Today, noted the speaker, the transfer of knowledge between the East and West is imbalanced, with huge numbers of works translated into Chinese every year, sparking discussions of western topics by everyone from academics to cab drivers. In the West, however, Hsiung said she still encounters students who complain about having to memorize “funny” Chinese names. 
 
Chinese and Western academies are today mirroring and testing one another
 
David Schaberg, UCLA dean of humanities and professor of Asian languages and cultures, claimed there was a growing engagement between the academies of the East and West on humanities topics. 
 
According to him, there is an extensive process of mirroring, reaching out and testing one another now taking place between Chinese and western scholars. The comparative study of the ancient world (Greco-Roman and Chinese), for example, has become one of the most vital topics in academic humanities research in Western universities, a trend that is rapidly engaging many Chinese academics in collaborative research with their western peers. 
 
At the same time, as the study of Chinese humanities, social sciences, and professions such as law and journalism have revived in China, Chinese academics have become intellectually curious about what their Western colleagues are writing on China. 
 
In history, said Schaberg, Chinese scholars are as interested in interpreting their own early history in light of newly available materials and methodologies, as they are in what their Western colleagues have written about China for the past two centuries. 
 
“Instead of an isolated, exceptional ancient China,” he continued, “the best Chinese scholars of early China are looking for a China that is connected in physical and historical senses to the China of today — especially in the methodological senses in which we understand the rest of the ancient world.” 
 
Schaberg pointed out that the tradition of the humanities in China was closely aligned to the art of governing and training people in this art. Virtually all of the early classical Chinese texts deal not with supernatural or personal topics, he said, but with the setting up and running of complex human systems. In contrast, he said, the Western tradition depicts the classic humanist, such as Socrates, as a gadfly — an individual apart from and independent of institutions.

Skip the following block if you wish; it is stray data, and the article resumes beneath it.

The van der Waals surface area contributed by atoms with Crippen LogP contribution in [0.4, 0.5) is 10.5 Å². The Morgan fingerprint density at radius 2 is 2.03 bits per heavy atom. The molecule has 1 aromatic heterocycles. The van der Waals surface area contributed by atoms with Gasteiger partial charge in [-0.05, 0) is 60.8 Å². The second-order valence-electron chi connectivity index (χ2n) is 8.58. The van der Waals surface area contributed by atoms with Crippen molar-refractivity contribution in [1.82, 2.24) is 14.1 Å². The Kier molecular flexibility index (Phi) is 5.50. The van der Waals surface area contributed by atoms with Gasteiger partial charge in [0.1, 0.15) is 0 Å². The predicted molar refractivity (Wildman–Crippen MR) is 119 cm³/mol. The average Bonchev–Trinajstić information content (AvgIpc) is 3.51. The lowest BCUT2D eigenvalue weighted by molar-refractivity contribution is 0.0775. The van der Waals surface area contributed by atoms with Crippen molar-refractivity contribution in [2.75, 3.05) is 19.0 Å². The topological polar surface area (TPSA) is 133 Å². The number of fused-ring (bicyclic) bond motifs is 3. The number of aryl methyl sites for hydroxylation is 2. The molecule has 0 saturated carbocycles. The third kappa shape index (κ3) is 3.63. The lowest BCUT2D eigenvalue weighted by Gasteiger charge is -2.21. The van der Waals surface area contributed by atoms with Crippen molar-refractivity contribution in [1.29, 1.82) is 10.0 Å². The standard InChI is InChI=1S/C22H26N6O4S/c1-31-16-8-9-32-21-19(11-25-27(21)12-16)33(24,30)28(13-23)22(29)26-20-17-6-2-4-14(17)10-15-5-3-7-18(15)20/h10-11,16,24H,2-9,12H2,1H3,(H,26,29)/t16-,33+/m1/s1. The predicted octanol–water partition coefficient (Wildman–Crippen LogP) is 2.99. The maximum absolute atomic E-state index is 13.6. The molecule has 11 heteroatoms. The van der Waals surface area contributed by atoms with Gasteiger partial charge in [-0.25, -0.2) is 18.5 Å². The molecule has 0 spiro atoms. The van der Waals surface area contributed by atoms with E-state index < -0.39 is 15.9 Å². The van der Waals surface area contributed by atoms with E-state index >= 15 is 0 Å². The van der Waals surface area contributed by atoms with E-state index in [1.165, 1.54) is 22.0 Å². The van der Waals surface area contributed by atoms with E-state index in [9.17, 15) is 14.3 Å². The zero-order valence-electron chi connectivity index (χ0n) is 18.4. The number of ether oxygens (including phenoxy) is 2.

“So in a sense,” commented Schaberg, “you have the systematic association of human achievement with success in institutional terms, on one side, and their systematic separation, on the other side — as if the ideal role of the perfectly steeped humanist [in the West] was apart from institutions, isolated from the worldly and therefore somehow reflective.”
 
With respect to the crisis of the humanities in Western universities, Schaberg believes the crisis was beginning to improve. Humanists, he said, need to retreat from claims about the absolute value of the humanities for their own sake and instead adopt the kind of arguments used on other side of the world. That is, they need to argue that mastering a language and learning topics such as history are useful and relevant to running institutions in today’s world, to preparing people for their lives in a global world.
 
The challenge for academics today, Schaberg elaborated, is to figure out their role in relation to their students’ near-constant interaction with the humanities via modern technology. That technology, he emphasized, immerses everyone in the humanities via ready access to music, books, newspapers, etc. 
 
“Fortunately,” he pointed out, “the big questions that have been attractive for many centuries continue to be attractive to students. I know that that's why UCLA philosophy classes here continue to be bursting at the seams. I suspect it's also the reason why [Harvard professor Michale J] Sandel's online course on justice is compelling to many tens — maybe hundreds — of thousands of students in China.”
 
Perhaps one of the biggest differences in the humanities between West and East is how they relate the present to the past, said Bin Wong. He argued that unlike China, scholars in the West do not effectively connect their ancient past with the present. “The Chinese can connect their ancient past to the present through their humanities,” he continued, “whereas we in the West don't work actively at imagining the relations between our distant past and our present.” 
 
This event was made possible by the support of the UCLA Dean of Humanities and Ms. Agnes Lin. The forum was cosponsored by the Chinese University of Hong Kong (CUHK) Research Institute for the Humanities, with support from the Fo Guang Shan-CUHK “Humanist Humanities” Global Concern Project.